We all know that making regular contributions to a 401k is a great way to build a retirement nest egg – in fact, it’s one of the best ways to automatically invest in your future. Many of us can set up regular contributions to be made right from our paycheck so that we can “invest in ourselves” and keep savings a priority. Savings are often tax free (until you begin to make withdrawals), and often companies encourage savings by matching part of your contributions.
All in all, a 401k is a great way to “start early, save often and stay committed” to investing in your future because month in and month out we can invest without having to think much about it. In fact, one of the best things about being enrolled in a 401k program is that savings are automatic – and easy.
However, in years like the one we’ve just had and where the market has gone up significantly, it pays for savers to take a closer look at the assets within their account. With stocks moving higher and interest rates moving lower – the asset allocation within many 401k accounts may be straying from your original allocations.
Rebalancing your account is something you should do regularly, whether it’s once a year or maybe once a quarter. It’s a way to manage risk within your portfolio by trimming the assets that have gone up and adding to the assets that have come down. This is not an attempt to time the market, it’s more a way to keep your account in line with your plans.
Here is a simple example: When you originally chose your investments within your 401k, you may have chosen from several funds, ending with a plan that included 60 percent in US funds, 10 percent in International funds, and 30 percent in bond funds. Now, with movements in the markets, you may find your allotments have evolved and you now have 70 percent US funds, 7 percent International funds, and 23 percent bond funds. This is where rebalancing comes in: you can decrease your position in US funds, and spread the profits between your bond funds and your international funds so that you are back to the original 60 – 10 – 30 allotment.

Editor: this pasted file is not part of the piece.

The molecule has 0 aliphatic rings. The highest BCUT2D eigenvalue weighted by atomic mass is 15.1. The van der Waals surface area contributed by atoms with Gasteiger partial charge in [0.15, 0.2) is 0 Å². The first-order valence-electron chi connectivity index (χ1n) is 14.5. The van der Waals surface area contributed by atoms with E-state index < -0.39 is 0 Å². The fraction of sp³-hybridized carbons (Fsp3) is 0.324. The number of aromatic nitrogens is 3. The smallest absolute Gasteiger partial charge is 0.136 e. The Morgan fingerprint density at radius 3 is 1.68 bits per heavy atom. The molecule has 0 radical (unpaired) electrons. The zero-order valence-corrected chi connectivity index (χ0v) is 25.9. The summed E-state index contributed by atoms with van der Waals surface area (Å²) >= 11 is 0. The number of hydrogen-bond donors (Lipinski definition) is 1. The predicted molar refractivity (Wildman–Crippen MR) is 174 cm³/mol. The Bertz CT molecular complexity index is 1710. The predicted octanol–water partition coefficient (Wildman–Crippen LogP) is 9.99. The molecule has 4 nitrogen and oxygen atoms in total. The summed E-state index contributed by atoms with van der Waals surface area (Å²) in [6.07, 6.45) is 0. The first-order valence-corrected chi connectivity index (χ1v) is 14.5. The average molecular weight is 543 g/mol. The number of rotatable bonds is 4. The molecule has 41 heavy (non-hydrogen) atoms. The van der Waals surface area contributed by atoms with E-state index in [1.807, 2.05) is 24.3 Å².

Of course there are even simpler ways to rebalance your 401k; ways to keep everything automatic as with your monthly contributions. Many plans offer “target date funds” which are rebalanced by professional investors based on a profile around your expected retirement date. These types of funds optimize your allocations based on your age – beginning somewhat aggressively and gradually becoming more conservative as your retirement date approaches.
For someone who enjoys the “set it and forget it” automatic investing that comes with regular paycheck contributions, target date funds add automatic rebalancing to the picture.
Either way, the best way for anyone investing for the long term to manage risk as their retirement account grows is a periodic check-up. When done on a regular basis, whether manually by choosing funds or letting target funds rebalance automatically, rebalancing is a key component to achieving your retirement goals.